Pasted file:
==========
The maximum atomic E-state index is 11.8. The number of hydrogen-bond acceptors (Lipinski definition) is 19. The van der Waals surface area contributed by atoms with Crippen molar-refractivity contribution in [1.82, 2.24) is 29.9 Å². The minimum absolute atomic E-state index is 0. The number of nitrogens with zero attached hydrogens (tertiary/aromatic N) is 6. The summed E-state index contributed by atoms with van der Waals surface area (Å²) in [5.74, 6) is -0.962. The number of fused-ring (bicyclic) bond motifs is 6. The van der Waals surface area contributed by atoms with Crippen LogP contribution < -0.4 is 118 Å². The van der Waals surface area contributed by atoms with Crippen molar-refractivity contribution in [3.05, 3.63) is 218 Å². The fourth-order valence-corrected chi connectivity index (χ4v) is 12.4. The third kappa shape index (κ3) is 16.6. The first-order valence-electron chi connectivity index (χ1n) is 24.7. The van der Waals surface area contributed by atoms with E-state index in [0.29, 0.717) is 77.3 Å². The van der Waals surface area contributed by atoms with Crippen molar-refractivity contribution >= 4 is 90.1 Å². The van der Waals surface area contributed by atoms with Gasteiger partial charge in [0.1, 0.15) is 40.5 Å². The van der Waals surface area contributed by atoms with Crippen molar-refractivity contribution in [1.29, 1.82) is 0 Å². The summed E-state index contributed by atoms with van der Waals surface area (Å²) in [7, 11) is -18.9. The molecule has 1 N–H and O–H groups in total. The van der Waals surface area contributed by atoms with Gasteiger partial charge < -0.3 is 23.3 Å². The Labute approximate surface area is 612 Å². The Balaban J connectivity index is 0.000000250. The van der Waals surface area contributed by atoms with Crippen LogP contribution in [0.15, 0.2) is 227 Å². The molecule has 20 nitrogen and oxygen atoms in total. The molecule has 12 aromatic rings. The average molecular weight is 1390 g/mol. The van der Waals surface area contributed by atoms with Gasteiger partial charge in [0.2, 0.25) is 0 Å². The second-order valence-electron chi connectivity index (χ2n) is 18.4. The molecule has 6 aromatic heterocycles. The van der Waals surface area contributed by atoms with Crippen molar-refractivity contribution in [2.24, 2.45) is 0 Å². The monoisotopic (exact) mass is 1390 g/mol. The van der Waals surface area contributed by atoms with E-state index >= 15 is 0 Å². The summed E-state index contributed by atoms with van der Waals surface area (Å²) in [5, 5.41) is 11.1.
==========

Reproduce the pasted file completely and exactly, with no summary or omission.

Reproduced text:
The maximum atomic E-state index is 11.8. The number of hydrogen-bond acceptors (Lipinski definition) is 19. The van der Waals surface area contributed by atoms with Crippen molar-refractivity contribution in [1.82, 2.24) is 29.9 Å². The minimum absolute atomic E-state index is 0. The number of nitrogens with zero attached hydrogens (tertiary/aromatic N) is 6. The summed E-state index contributed by atoms with van der Waals surface area (Å²) in [5.74, 6) is -0.962. The number of fused-ring (bicyclic) bond motifs is 6. The van der Waals surface area contributed by atoms with Crippen LogP contribution < -0.4 is 118 Å². The van der Waals surface area contributed by atoms with Crippen molar-refractivity contribution in [3.05, 3.63) is 218 Å². The fourth-order valence-corrected chi connectivity index (χ4v) is 12.4. The third kappa shape index (κ3) is 16.6. The first-order valence-electron chi connectivity index (χ1n) is 24.7. The van der Waals surface area contributed by atoms with E-state index in [0.29, 0.717) is 77.3 Å². The van der Waals surface area contributed by atoms with Crippen molar-refractivity contribution >= 4 is 90.1 Å². The van der Waals surface area contributed by atoms with Gasteiger partial charge in [0.1, 0.15) is 40.5 Å². The van der Waals surface area contributed by atoms with Crippen molar-refractivity contribution in [1.29, 1.82) is 0 Å². The summed E-state index contributed by atoms with van der Waals surface area (Å²) in [7, 11) is -18.9. The molecule has 1 N–H and O–H groups in total. The van der Waals surface area contributed by atoms with Gasteiger partial charge < -0.3 is 23.3 Å². The Labute approximate surface area is 612 Å². The Balaban J connectivity index is 0.000000250. The van der Waals surface area contributed by atoms with Crippen LogP contribution in [0.15, 0.2) is 227 Å². The molecule has 20 nitrogen and oxygen atoms in total. The molecule has 12 aromatic rings. The average molecular weight is 1390 g/mol. The van der Waals surface area contributed by atoms with Gasteiger partial charge in [0.2, 0.25) is 0 Å². The second-order valence-electron chi connectivity index (χ2n) is 18.4. The molecule has 6 aromatic heterocycles. The van der Waals surface area contributed by atoms with Crippen molar-refractivity contribution in [2.24, 2.45) is 0 Å². The monoisotopic (exact) mass is 1390 g/mol. The van der Waals surface area contributed by atoms with E-state index >= 15 is 0 Å². The summed E-state index contributed by atoms with van der Waals surface area (Å²) in [5, 5.41) is 11.1.